Category: Uncategorized

Writing timestamps to database with two servers in different time zones



The problem

I have two different applications accessing the same database.  One runs on a server in the Pacific Time Zone.  The other, newer app runs on a server using UTC.  The two applications were writing timestamps to the database with different time zones.  Those two times are either 7 or 8 hours difference, depending on whether we’re in Daylight Savings Time or Standard Time.

To make matters worse, comparisons needed to be made between dates written by the two different applications.  Clearly they needed to be using the same time zone.

The handling

Probably many ways to handle, and this may not even be the best way.  But it is a way that worked.

The newer app on the UTC server uses Springboot.

  • Set up the time zone ID as a parameter in the application properties YAML file.  The time zone ID to use in this case is “America/Los_Angeles”.  Looks like this:
zoneid: America/Los_Angeles
  • In the classes that need to set the timestamp, declare a string variable to hold the time zone ID.  Annotate it with @Value so it looks like this:
private String zoneId;
  • Add a method that runs when the class is first initialized, to establish the time zone.
void started() {

When the entity is written to the database, the timestamps will have the local time, in this case Pacific Time.

If I weren’t trying to keep backward compatibility with a legacy system, I would prefer writing the timestamps to the database using UTC time zones.  Then the displaying software can determine what local time zone to display them in.


Deleting large numbers of old files on Windows


When you have a large quantity of files to delete, it can be unwieldy doing this via the Windows interface.  You can open up a command window in administrative mode (in case administrative mode is needed to delete some of the files you want to delete) and issue the following command:

forfiles /p "d:\Temp" /s /m *.* /D -10 /C "cmd /c del @path /F /Q"

/p = the path to file files
/s = look in subfolders
/m = file mask to match when looking for files
/D - = search for files n days before current date
/C = the command to execute on the files
cmd /c = precede the command with this
del = delete the file
/F = force deletion of read-only files
/Q = don't ask to confirm deletion when using a wildcard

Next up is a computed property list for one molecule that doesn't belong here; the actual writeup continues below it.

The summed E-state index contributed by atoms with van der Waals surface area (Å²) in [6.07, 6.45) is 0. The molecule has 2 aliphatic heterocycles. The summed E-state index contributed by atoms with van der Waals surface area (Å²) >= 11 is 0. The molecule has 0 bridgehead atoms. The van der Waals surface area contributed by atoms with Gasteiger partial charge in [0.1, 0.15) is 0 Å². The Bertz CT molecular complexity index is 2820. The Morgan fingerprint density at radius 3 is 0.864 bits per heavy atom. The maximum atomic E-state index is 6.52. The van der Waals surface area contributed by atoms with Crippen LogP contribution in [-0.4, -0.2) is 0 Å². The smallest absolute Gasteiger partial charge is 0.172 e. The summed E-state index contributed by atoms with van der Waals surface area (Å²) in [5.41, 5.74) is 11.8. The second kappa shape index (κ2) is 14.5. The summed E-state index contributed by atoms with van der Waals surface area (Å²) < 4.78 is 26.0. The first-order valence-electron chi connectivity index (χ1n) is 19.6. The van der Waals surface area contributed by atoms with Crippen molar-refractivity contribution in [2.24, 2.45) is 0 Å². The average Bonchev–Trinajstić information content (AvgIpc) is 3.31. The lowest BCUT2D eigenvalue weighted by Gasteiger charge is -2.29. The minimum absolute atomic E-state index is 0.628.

UTC date/time string to Java date in local time zone



Uses joda-time (because yes, I still work in Java 1.6).  There is probably a simpler way.  But this works. This assumes all parts of the string are supplied.

public static Date convertUTCStringToLocalDateTime(String utcDate)
    DateTime utcDateTime = new DateTime(utcDate);
    Date localDateTime = utcDateTime.toDate();
    return localDateTime;

Specifying headerColors for Actionscript Alert in CSS



Simple idea – you want Alert pop-ups in Actionscript to have a header color that is different from the default (which is same color as the background).  The only difficulty comes in knowing the correct syntax, because two colors are necessary.  They can be the same color if you just want a solid color, or two colors if you want one color to fade into the other.  These two colors get converted to an array at run-time.

After trying various combinations with and without quotes, square brackets, squiggly brackets, I finally got the correct syntax.  So just writing it down here to keep track.

dropShadowEnabled: true;
headerColors: blue, blue;
headerHeight: 20;

It’s just a comma-delimited list of two colors – no quotes or brackets or anything fancy.  Also the numeric red green blue values may be used instead of color keywords.  The first color in the list is the top of the gradient; the second the bottom.

By the way a low-tech way to get the RGB value of a color is to copy something with that color into Paint, and then use the dropper tool to select the color, then click on “Edit colors”.